Anonymity became the norm for decades, as the infertility business became commercialized and donor conception common. But after our dad died, our mother bravely told us the truth. It was a shock. Though there has never been any question that our dad was our true father, we were curious about our progenitor. But there were no records and, in those days, no way of finding out who he was.

All that changed when cheap DNA tests arrived on the internet. We met a man, David, who was conceived at the same clinic, and DNA revealed him to be my brother. I had the thrilling experience of feeling a bond with someone who was like me in many ways, but whom I'd never met until then. We now really wanted to know who we came from. 

Finding my siblings, lots of them

Wanting to make sure my search wouldn't scare off donors and prevent couples like my parents from having kids, I researched the evidence. Even then, in 1999, there were programs with donors willing to be identifiable to their offspring. Years later, I discovered that B.P. Wiesner — a brilliant scientist and the husband of my parents' doctor — was our biological father. Amazingly, we would learn he had about 600 children, a story I tell in the CBC Docs POV film, The World's Biggest Family.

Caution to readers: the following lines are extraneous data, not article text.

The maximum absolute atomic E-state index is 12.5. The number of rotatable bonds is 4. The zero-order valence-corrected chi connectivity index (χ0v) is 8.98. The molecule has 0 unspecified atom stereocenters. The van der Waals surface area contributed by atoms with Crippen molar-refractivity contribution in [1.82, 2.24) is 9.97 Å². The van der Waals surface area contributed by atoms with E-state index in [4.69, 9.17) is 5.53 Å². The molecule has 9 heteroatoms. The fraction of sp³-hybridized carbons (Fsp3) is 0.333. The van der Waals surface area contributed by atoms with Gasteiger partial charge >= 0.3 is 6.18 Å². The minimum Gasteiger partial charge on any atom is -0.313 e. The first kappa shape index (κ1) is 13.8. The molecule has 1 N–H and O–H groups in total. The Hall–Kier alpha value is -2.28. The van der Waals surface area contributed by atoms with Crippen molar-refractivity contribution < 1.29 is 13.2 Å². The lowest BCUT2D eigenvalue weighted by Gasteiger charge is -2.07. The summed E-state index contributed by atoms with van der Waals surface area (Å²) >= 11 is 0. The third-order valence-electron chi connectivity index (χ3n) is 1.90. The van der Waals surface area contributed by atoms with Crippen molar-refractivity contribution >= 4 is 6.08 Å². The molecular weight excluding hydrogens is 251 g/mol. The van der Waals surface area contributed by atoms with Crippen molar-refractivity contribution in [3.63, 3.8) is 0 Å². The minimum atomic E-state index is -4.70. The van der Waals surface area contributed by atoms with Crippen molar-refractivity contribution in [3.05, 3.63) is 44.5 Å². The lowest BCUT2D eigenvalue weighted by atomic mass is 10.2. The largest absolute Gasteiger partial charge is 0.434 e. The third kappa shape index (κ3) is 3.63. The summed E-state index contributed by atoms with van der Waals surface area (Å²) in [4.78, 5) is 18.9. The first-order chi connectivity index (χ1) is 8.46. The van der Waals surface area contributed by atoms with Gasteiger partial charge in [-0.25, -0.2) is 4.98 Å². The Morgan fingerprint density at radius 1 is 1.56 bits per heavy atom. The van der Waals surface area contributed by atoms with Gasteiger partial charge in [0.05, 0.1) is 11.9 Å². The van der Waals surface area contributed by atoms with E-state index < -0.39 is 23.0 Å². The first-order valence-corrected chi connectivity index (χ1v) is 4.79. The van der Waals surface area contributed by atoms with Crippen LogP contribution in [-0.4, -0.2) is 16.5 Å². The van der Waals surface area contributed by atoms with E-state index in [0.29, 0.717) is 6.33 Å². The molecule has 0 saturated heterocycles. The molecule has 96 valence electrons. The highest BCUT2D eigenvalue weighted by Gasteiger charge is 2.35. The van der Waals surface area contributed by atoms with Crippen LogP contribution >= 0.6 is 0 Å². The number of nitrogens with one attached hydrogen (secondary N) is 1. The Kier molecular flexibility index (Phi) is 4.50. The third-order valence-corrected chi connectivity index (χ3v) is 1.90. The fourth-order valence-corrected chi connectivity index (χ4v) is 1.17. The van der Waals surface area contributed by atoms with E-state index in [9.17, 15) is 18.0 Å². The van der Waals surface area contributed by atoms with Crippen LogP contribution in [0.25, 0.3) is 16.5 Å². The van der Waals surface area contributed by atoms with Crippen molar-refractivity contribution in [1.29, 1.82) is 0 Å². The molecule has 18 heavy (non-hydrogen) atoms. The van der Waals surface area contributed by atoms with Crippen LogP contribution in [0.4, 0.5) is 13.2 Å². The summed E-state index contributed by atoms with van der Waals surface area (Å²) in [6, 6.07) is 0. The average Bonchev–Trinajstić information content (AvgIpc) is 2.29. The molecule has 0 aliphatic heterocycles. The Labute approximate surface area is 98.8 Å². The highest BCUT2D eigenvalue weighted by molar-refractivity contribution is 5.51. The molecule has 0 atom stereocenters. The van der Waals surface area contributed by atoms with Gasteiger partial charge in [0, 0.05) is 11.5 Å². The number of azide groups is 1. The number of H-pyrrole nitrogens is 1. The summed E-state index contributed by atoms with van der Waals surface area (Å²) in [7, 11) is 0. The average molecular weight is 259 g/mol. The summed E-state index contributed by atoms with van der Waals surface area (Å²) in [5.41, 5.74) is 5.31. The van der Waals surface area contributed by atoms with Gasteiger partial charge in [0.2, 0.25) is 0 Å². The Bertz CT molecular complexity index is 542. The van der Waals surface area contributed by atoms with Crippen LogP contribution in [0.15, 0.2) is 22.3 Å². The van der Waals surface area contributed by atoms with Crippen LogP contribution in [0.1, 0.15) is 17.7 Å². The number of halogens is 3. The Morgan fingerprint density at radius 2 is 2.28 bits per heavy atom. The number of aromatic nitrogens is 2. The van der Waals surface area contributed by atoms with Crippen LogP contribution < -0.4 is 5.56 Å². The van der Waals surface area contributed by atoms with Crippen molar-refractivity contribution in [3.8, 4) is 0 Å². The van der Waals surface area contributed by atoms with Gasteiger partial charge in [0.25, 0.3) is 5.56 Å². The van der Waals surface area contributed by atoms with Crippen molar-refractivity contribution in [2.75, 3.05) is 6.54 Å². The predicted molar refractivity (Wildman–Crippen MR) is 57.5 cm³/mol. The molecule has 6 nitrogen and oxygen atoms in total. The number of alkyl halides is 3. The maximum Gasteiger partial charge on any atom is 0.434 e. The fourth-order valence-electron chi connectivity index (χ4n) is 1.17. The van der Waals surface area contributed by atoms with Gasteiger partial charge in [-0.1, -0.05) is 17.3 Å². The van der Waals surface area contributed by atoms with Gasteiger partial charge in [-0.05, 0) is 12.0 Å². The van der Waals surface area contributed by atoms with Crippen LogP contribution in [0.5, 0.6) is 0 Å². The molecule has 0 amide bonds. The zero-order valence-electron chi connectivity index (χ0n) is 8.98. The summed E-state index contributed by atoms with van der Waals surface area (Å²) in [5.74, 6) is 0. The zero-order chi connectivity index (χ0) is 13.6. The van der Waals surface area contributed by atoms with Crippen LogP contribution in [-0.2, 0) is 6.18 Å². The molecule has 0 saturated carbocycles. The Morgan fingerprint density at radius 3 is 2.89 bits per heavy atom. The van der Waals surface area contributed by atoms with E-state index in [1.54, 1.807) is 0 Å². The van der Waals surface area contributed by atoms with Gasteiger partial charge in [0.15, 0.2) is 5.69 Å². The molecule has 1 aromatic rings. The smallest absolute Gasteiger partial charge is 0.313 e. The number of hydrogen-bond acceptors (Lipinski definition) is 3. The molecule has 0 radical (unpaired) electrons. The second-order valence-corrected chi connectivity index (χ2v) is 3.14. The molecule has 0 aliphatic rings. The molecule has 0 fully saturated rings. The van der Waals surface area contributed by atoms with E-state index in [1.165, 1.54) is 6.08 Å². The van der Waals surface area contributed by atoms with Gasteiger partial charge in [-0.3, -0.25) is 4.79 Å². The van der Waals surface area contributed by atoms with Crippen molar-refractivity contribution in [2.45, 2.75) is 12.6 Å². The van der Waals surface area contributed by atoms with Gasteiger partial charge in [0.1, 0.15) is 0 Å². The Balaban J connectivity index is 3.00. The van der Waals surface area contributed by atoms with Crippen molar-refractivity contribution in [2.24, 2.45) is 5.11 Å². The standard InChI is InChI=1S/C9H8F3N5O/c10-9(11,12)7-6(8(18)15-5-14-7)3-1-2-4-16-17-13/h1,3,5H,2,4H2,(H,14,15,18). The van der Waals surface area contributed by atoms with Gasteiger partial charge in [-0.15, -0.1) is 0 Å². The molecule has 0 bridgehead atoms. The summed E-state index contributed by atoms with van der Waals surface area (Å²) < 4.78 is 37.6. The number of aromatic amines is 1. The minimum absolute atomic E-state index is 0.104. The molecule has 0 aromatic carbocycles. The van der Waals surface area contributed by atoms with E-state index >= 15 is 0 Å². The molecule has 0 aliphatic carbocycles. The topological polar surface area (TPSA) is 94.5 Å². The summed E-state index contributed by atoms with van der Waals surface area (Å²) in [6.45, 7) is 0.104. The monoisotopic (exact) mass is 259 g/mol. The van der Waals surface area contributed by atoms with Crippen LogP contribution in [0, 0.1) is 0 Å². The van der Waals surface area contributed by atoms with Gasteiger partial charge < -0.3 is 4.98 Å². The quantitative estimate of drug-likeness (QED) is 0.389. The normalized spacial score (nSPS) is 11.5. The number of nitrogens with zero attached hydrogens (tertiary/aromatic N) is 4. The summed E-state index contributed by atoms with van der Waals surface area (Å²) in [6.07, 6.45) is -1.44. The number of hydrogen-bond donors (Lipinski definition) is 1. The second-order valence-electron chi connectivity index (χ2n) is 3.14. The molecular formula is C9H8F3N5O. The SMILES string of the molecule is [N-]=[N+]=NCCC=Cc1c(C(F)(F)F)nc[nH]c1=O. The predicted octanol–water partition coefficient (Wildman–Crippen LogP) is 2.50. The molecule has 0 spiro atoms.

Now, with the arrival of consumer DNA tests, those children, my half-siblings, are starting to show up — about 45 so far. It's fascinating to see how similar we all are. Quite a few are filmmakers or writers, and we share verbosity and a sense of humour. There is a particular pleasure in seeing yourself reflected in people you hadn't met before. Some argue genetics means nothing, that it can't be as important as a loving family. But it is hard to deny the power and meaning of the close genetic tie when you have experienced it. Even the simplest organism can recognize its kin, and our culture — from Oedipus to Luke Skywalker — is full of stories of people finding their biological fathers. 

Changing laws around sperm donor-conceived children

I am a member of the Donor Conceived Alliance of Canada, and like many others around the world I argue that nobody has the right to deliberately withhold a citizen's significant personal information. Not all donor-conceived people care to know who they come from, but many do and should have that right. Many countries, like the U.K., have ruled that the only people who may donate eggs or sperm must be willing to be identifiable when their offspring reach maturity. Canada is not among those countries. It should be.  
 

While consumer DNA companies may have ended any guarantee of a donor's anonymity, real dangers persist, including the sense of betrayal when parents' lies are revealed. Many individuals have developed diseases inherited from donors; surely some of these conditions could have been caught and treated earlier with better knowledge of their genetic history. And, of course, there's the importance of knowing who your half-siblings could be. Since sperm donors can have 50 or 100 kids or more, there is a chance that some half-siblings have met and married without knowing they're related.